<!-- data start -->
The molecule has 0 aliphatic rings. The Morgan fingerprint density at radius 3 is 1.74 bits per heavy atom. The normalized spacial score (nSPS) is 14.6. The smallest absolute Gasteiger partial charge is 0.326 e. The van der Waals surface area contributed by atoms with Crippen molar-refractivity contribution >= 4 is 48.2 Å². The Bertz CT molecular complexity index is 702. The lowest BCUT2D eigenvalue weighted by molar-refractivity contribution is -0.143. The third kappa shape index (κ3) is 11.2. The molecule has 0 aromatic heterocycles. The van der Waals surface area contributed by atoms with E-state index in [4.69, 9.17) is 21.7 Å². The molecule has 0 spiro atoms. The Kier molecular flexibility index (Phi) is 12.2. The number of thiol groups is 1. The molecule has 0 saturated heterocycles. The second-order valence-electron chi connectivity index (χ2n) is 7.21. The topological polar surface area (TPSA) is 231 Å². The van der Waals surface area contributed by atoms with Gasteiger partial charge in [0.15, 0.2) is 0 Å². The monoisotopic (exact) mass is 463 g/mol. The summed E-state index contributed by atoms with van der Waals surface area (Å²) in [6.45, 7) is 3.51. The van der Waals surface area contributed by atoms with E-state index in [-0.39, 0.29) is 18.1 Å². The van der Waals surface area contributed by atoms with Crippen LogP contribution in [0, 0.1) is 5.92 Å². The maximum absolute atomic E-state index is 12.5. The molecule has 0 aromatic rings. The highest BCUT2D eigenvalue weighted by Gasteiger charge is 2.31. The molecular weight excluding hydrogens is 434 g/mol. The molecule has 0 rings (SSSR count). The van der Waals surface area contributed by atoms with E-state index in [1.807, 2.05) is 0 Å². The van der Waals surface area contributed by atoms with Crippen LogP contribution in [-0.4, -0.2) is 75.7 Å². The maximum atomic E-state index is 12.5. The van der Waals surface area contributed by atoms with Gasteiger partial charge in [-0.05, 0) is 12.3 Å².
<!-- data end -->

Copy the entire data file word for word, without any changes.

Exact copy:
The molecule has 0 aliphatic rings. The Morgan fingerprint density at radius 3 is 1.74 bits per heavy atom. The normalized spacial score (nSPS) is 14.6. The smallest absolute Gasteiger partial charge is 0.326 e. The van der Waals surface area contributed by atoms with Crippen molar-refractivity contribution >= 4 is 48.2 Å². The Bertz CT molecular complexity index is 702. The lowest BCUT2D eigenvalue weighted by molar-refractivity contribution is -0.143. The third kappa shape index (κ3) is 11.2. The molecule has 0 aromatic heterocycles. The van der Waals surface area contributed by atoms with E-state index in [4.69, 9.17) is 21.7 Å². The molecule has 0 spiro atoms. The Kier molecular flexibility index (Phi) is 12.2. The number of thiol groups is 1. The molecule has 0 saturated heterocycles. The second-order valence-electron chi connectivity index (χ2n) is 7.21. The topological polar surface area (TPSA) is 231 Å². The van der Waals surface area contributed by atoms with Gasteiger partial charge in [0.15, 0.2) is 0 Å². The monoisotopic (exact) mass is 463 g/mol. The summed E-state index contributed by atoms with van der Waals surface area (Å²) in [6.45, 7) is 3.51. The van der Waals surface area contributed by atoms with E-state index in [-0.39, 0.29) is 18.1 Å². The van der Waals surface area contributed by atoms with Crippen LogP contribution in [0, 0.1) is 5.92 Å². The maximum absolute atomic E-state index is 12.5. The molecule has 0 aromatic rings. The highest BCUT2D eigenvalue weighted by Gasteiger charge is 2.31. The molecular weight excluding hydrogens is 434 g/mol. The molecule has 0 rings (SSSR count). The van der Waals surface area contributed by atoms with E-state index in [1.807, 2.05) is 0 Å². The van der Waals surface area contributed by atoms with Crippen LogP contribution in [-0.4, -0.2) is 75.7 Å². The maximum atomic E-state index is 12.5. The van der Waals surface area contributed by atoms with Gasteiger partial charge in [-0.05, 0) is 12.3 Å².